Trails through the Ancient Forest built by a local volunteer society saw 20

Old-growth forest park proclaimed

Microclimate east of Prince George has giant cedars more than 1,000 years old, to be nominated as UN World Heritage Site

B.C.’s newest Class A provincial park is an 11,000-hectare expanse of the world’s only inland temperate rainforest east of Prince George.

Called the Ancient Forest/Chun T’oh Wudujut, the region is being added to B.C.’s parks by legislation introduced this week. Premier Christy Clark said the province is also applying to have the park named as a UNESCO World Heritage Site.

“Dedicated volunteers and community members have worked for years to protect this special habitat,” said Shirley Bond, MLA for Prince George-Valemount. “Several of the trees in this historic natural wonder are more than 1,000 years old, with trunks measuring up to 16 metres around.”

Darwyn Coxson, professor of ecosystem science at the University of Northern B.C., said there is great interest in the oldest trees.

“We’ve counted to about 1,200 to 1,300 years, and we think they’re older than that,” Coxson said. “The big cedar stands are in very protected, sheltered sites at the base of the mountain where there are lots of springs. It’s very moist and it prevents forest fires from going into these stands, so they’re very localized microclimates.”

He said about two thirds of the ancient cedar stands in the region have been logged over the years, and the park and surrounding old-growth management areas protect the rest.

The park is a joint project of the provincial government, the Lheidli T’enneh First Nation and the Caledonia Ramblers Hiking Society, which signed an agreement in July 2015 to protect the area’s ancient cedar stands.

The society built and maintains three kilometres of hiking trails through the forest that saw 20,000 visitors in 2015.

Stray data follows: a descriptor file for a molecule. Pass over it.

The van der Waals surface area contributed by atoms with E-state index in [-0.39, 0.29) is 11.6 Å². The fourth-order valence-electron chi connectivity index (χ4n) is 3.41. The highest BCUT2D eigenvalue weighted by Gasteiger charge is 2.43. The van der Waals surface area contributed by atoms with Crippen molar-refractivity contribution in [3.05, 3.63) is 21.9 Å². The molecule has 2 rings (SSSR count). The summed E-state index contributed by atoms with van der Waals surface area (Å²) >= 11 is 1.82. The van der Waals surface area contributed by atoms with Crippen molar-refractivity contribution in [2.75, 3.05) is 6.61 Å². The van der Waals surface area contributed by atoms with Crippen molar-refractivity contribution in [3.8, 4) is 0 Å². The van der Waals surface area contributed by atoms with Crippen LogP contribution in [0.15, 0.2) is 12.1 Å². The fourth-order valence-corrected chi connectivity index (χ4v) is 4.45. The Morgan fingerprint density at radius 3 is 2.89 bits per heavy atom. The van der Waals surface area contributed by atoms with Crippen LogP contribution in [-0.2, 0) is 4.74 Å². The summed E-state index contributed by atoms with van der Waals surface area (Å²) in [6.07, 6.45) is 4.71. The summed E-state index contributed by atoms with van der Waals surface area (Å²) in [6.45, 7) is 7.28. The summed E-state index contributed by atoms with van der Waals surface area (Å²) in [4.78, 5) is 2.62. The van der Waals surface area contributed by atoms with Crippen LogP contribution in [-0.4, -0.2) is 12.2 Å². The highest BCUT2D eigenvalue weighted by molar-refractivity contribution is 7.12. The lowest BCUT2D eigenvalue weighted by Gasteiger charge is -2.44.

The legislation makes other parks changes:

• a 136-hectare marine foreshore addition to Halkett Bay Marine Park in Howe Sound, to protect a recently discovered glass sponge reef southeast of Gambier Island

• additions including private land acquisition of 2.2 hectares of land at Prudhomme Lake Park near Prince Rupert, 263 hectares added to Okanagan Mountain Park and 28.5 hectares added to the Sheemahant Conservancy, a remote rainforest on B.C.’s central coast

• removing the words Haynes Point and Okanagan Falls from swiws and sxwexnitkw parks in the South Okanagan, following an agreement reached with the Osoyoos Indian Band in 2015.

 

Just Posted

Business for Sea Otter Eco Tours tripled in 2019

The Eco Tours season runs from May 1 to Oct. 1.

Community volleyball at PHSS

The program was formed for the community and in the hopes of getting youth off of the street.

Port McNeill Library release five-year plan

VIRL recently released its vision and operating plan for 2020 through to 2024/25.

Port Hardy awarded ‘Level 4’ recognition by Green Communities Committee

District awarded Level 4 recognition - ‘Achievement of Carbon Neutrality’.”

2019 FEDERAL ELECTION: North Island-Powell River candidates address other issues of importance

“Other than the topics already discussed, what is the most important issue in your constituency?”

VIDEO: #MeToo leader launches new hashtag to mobilize U.S. voters

Tarana Burke hopes to prompt moderators to ask about sexual violence at next debate

UPDATE: British couple vacationing in Vancouver detained in U.S. after crossing border

CBP claims individuals were denied travel authorization, crossing was deliberate

After losing two baby boys, B.C. parents hope to cut through the taboo of infant death

Oct. 15 is Pregnancy and Infant Loss Awareness Day in B.C.

Cheating husband sues mistress for gifted ring after wife learns about affair

The husband gave his mistress $1,000 to buy herself a ring in December 2017

B.C. massage therapist reprimanded, fined for exposing patients’ breasts

Registered massage therapist admits professional misconduct

B.C. boosts legal aid funding in new payment contract

‘Duty counsel’ service restored in some communities, David Eby says

Rugby Canada helps recovery efforts in Japan after typhoon cancels final match

Canadian players wanted to “give back in whatever small way they could”

VIDEO: Bear spies on cyclists riding by on Campbell River street

Riders seem unaware the bruin is mere feet away on the side of the road

Two Cowichan Tribes families devastated by duplex fire

Carla Sylvester sat in her vehicle, on Tuesday morning, with tears in… Continue reading

Most Read